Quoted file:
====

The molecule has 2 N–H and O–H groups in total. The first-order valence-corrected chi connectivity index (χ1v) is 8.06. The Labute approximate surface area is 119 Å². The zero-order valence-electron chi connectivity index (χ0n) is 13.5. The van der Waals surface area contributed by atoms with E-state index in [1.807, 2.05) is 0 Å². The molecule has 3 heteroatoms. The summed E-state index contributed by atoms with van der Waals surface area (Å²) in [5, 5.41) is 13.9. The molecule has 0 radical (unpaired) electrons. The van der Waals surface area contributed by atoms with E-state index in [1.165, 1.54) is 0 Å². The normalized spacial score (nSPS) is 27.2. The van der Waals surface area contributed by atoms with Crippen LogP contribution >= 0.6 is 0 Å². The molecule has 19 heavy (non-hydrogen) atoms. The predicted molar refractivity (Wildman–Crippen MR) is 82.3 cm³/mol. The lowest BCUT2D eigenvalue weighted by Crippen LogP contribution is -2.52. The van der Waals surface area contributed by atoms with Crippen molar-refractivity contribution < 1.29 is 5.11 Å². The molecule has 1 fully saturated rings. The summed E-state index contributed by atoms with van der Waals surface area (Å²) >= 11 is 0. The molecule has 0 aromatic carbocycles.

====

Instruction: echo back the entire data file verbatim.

The molecule has 2 N–H and O–H groups in total. The first-order valence-corrected chi connectivity index (χ1v) is 8.06. The Labute approximate surface area is 119 Å². The zero-order valence-electron chi connectivity index (χ0n) is 13.5. The van der Waals surface area contributed by atoms with E-state index in [1.807, 2.05) is 0 Å². The molecule has 3 heteroatoms. The summed E-state index contributed by atoms with van der Waals surface area (Å²) in [5, 5.41) is 13.9. The molecule has 0 radical (unpaired) electrons. The van der Waals surface area contributed by atoms with E-state index in [1.165, 1.54) is 0 Å². The normalized spacial score (nSPS) is 27.2. The van der Waals surface area contributed by atoms with Crippen LogP contribution >= 0.6 is 0 Å². The molecule has 19 heavy (non-hydrogen) atoms. The predicted molar refractivity (Wildman–Crippen MR) is 82.3 cm³/mol. The lowest BCUT2D eigenvalue weighted by Crippen LogP contribution is -2.52. The van der Waals surface area contributed by atoms with Crippen molar-refractivity contribution < 1.29 is 5.11 Å². The molecule has 1 fully saturated rings. The summed E-state index contributed by atoms with van der Waals surface area (Å²) >= 11 is 0. The molecule has 0 aromatic carbocycles.